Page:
As Python continues to grow in popularity, projects are becoming larger and more complex. Many Python developers are taking an interest in high-level software design patterns such as hexagonal/clean architecture, event-driven architecture, and the strategic patterns prescribed by domain-driven design (DDD). But translating those patterns into Python isn't always straightforward.
With this hands-on guide, Harry Percival and Bob Gregory from MADE.com introduce proven architectural design patterns to help Python developers manage application complexity - and get the most value out of their test suites.
Each pattern is illustrated with concrete examples in beautiful, idiomatic Python, avoiding some of the verbosity of Java and C# syntax. Patterns include:
- Dependency inversion and its links to ports and adapters (hexagonal/clean architecture);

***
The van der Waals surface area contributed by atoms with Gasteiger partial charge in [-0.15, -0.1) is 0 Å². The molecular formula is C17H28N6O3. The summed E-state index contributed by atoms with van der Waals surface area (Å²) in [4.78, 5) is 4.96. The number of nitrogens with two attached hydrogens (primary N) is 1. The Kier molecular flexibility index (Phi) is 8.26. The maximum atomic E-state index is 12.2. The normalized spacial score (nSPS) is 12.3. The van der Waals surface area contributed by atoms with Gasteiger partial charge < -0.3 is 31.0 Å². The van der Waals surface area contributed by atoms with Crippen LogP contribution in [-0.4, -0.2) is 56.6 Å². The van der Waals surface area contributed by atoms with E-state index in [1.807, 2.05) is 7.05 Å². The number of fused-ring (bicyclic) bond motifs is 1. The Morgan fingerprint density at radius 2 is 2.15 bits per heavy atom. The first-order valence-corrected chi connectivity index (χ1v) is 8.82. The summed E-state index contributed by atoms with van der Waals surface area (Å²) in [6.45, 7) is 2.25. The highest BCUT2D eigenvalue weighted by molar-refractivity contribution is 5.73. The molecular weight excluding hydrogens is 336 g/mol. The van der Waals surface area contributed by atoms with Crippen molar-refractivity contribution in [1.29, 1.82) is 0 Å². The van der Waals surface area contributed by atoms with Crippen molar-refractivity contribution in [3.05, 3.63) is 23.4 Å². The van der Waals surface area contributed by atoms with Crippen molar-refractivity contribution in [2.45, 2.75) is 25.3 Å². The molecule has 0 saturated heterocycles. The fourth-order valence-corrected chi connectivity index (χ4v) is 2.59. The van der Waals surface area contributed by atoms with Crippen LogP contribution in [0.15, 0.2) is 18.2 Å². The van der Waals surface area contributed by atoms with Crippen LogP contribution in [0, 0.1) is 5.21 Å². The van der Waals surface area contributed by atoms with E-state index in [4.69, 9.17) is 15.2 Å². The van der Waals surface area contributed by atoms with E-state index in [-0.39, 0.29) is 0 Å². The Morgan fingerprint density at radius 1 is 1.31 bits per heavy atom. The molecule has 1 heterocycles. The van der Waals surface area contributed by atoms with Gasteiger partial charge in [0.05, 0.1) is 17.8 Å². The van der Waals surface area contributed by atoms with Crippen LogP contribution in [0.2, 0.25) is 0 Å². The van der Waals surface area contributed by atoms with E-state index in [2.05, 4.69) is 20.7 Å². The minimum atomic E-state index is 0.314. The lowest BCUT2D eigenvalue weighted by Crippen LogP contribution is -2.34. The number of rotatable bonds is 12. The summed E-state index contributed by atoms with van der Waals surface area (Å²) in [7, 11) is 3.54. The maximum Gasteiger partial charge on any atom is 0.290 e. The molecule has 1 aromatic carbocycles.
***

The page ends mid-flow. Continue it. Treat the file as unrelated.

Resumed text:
- Domain-driven design's distinction between Entities, Value Objects, and Aggregates;
- Repository and Unit of Work patterns for persistent storage;
- Events, commands, and the message bus;
- Command-query responsibility segregation (CQRS);
- Event-driven architecture and reactive microservices.
This open book is licensed under a Creative Commons License (CC BY-NC-ND). Free download in PDF format is not available. You can read Architecture Patterns with Python book online for free.
Table of Contents
Building an Architecture to Support Domain Modeling
A Brief Interlude: On Coupling and Abstractions
Our First Use Case: Flask API and Service Layer
TDD in High Gear and Low Gear
Unit of Work Pattern
Aggregates and Consistency Boundaries
Events and the Message Bus
Going to Town on the Message Bus
Commands and Command Handler
Event-Driven Architecture: Using Events to Integrate Microservices
Command-Query Responsibility Segregation (CQRS)
Dependency Injection (and Bootstrapping)